[Mono-list] Why is 0.1f + 0.2f - 0.3f produces such a large error number?

Alan alan.mcgovern at gmail.com
Tue May 17 12:23:23 UTC 2016

There's no reason you should not use it if the errors you are seeing are
within the tolerance of floating point calculation limits. If you require
more accuracy then use double instead of float. If you require perfect
accuracy then you'll have to use a special type/library which provides more
accuracy than standard float/double precision.

This is a good example of what can happen depending on what underlying CPU
instruction you end up invoking:
. This is true for any language as the calculation is performed in
hardware, not in software. Some languages/compilers may provide more
explicit control on which CPU instruction you end up using and which
floating point precision mode is enabled.


On 17 May 2016 at 12:32, MarLOne <InfoSeeker002 at gmail.com> wrote:

> Thanks for the reply. The following disclosure may not have anything to do
> with explaining this but it highlights some inconsistency in .Net:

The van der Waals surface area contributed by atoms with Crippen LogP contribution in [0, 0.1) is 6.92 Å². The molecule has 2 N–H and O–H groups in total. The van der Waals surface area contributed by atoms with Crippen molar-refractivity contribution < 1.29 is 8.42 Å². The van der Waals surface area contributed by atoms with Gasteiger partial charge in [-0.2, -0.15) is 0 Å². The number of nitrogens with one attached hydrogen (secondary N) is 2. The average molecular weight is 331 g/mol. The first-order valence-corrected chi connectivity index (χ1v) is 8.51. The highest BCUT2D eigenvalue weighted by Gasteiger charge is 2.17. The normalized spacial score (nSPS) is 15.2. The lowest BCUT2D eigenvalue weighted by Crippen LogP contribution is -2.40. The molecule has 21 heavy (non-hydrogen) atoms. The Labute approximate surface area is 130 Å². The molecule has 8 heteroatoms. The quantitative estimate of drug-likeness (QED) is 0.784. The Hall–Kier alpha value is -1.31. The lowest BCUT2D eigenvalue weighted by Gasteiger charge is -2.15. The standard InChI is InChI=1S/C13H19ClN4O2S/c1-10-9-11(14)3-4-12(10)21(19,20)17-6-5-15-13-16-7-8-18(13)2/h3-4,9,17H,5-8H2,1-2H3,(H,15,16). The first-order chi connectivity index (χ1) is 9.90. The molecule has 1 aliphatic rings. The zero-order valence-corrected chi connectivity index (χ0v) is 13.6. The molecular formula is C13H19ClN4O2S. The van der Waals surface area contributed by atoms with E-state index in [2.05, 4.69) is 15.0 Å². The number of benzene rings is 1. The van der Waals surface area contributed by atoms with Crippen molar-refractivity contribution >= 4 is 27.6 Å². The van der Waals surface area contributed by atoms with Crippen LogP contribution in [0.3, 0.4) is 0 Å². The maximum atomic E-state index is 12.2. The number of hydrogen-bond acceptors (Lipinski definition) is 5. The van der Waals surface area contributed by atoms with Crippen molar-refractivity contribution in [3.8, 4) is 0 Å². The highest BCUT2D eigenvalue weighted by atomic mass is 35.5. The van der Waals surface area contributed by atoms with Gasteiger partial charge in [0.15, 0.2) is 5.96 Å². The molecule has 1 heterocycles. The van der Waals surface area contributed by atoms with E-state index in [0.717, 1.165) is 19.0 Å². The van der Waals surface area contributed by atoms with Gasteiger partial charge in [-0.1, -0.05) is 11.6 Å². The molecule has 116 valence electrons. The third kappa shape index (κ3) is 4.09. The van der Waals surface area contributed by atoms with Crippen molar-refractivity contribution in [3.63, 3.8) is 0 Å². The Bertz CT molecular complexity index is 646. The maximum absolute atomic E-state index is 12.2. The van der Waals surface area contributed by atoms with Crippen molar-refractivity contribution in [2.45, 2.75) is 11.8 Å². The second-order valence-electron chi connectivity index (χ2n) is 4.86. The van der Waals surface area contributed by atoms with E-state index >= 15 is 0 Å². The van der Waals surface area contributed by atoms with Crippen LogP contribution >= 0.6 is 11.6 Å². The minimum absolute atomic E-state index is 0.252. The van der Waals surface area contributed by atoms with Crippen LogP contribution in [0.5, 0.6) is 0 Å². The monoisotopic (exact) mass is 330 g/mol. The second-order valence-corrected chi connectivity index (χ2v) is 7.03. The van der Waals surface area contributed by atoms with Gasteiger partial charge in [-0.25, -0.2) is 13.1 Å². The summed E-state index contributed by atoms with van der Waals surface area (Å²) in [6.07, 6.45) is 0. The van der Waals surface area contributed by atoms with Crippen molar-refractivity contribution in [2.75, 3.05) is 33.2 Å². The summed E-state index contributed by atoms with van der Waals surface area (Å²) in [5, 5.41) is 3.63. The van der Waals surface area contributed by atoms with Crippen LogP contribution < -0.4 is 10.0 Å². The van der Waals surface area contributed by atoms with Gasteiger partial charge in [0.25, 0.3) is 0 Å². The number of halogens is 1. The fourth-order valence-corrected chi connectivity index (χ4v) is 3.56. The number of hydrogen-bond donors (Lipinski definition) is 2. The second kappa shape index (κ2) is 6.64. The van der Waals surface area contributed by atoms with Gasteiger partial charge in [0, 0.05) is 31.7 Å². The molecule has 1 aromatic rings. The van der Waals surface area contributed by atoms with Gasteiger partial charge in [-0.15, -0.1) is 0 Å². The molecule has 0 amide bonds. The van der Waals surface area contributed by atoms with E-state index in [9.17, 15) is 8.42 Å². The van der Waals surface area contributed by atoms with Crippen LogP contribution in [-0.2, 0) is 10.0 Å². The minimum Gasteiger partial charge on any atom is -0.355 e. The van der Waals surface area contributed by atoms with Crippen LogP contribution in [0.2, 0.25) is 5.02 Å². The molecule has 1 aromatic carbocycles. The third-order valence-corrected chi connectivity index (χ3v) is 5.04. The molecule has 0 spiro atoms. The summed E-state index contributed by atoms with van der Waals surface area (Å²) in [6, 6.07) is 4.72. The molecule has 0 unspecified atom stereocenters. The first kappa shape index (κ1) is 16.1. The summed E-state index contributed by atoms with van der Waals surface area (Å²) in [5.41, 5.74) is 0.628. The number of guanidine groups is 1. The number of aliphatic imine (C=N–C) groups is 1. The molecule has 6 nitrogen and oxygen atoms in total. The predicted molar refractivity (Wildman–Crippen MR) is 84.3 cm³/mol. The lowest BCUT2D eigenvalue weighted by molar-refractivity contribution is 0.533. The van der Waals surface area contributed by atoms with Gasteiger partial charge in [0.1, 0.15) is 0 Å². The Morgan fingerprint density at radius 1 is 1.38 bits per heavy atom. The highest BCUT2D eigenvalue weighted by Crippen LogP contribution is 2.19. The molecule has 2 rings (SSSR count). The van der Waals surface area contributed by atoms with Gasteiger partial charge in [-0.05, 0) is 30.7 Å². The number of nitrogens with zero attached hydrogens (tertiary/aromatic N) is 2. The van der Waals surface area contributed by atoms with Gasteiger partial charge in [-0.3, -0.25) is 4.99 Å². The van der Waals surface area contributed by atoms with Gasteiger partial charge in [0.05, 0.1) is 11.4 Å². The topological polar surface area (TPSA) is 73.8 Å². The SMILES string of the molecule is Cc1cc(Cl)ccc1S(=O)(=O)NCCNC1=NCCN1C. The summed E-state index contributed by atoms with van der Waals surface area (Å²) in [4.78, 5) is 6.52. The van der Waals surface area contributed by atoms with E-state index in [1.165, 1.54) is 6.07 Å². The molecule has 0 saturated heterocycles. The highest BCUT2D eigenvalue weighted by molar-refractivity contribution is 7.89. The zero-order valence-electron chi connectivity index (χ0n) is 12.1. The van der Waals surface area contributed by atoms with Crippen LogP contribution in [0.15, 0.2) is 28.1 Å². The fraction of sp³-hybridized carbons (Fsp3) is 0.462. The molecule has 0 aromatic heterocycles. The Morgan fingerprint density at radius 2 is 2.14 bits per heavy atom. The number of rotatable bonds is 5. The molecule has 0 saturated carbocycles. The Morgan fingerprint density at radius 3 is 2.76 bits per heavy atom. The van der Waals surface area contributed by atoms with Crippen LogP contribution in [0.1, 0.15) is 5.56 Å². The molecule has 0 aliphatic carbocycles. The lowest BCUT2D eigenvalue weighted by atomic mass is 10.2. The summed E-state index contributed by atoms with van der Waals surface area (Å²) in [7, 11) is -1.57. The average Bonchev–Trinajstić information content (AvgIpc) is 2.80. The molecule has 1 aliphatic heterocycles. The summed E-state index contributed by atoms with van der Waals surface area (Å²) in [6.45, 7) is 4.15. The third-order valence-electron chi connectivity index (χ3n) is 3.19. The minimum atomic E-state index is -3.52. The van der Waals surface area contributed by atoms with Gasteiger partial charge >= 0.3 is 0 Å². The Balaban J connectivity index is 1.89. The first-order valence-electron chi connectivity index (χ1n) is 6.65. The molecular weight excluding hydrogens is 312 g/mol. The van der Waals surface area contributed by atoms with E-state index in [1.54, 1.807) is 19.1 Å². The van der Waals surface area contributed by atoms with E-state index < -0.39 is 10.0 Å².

> I know Mono is not exactly VS (well very close as Xamarin is now part of
> Microsoft) but the following comparison is still valid and interesting:
> VS2003, 2005, 2010, 2012 all returning a delta value of -7.450581E-09
> Anyone with a VS2013 can help by reporting what it produces.
> *VS2015 (regardless Update 1 or 2) returning 0*.
> Also regardless on what machine and processor type (even on mac), Swift,
> Java, and C all returning 0 as expected. It seems from day one the C#
> compiler is producing this same number until it comes to VS2015.
> I also had a look at the IL code generated and the compiler compiles the
> constant expression so the IL code does not show any arithmetic expression.
> I guess we can blame the compiler. But I rewrite the code in such a way the
> compiler cannot compile away the value at compile time. Yet I am getting
> the
> same non-zero delta. I guess Microsoft and Mono can claim that is literally
> zero because float according to ECMA C# standard is only good to 7 digits.
> But that does not explain why the other compiler/languages have so much
> more
> accuracy.
> Does this mean one should not use C# when performing scientific
> calculations? The above information is interesting.
> If you construct a DLL or COM component using C/C++, the return value (by
> P/Invoke or COM call) will be zero. If you then enhance the DLL by
> rewriting
> it in a .Net component, the return value to a .net client is
> -7.450581E-09!!
> The same client but component developed with different languages. Is this a
> good language to deal with integration?
> May be that's why VS2015 took the decision to fix it. When will a mono
> compiler matching VS2015's?
> Leon
> --
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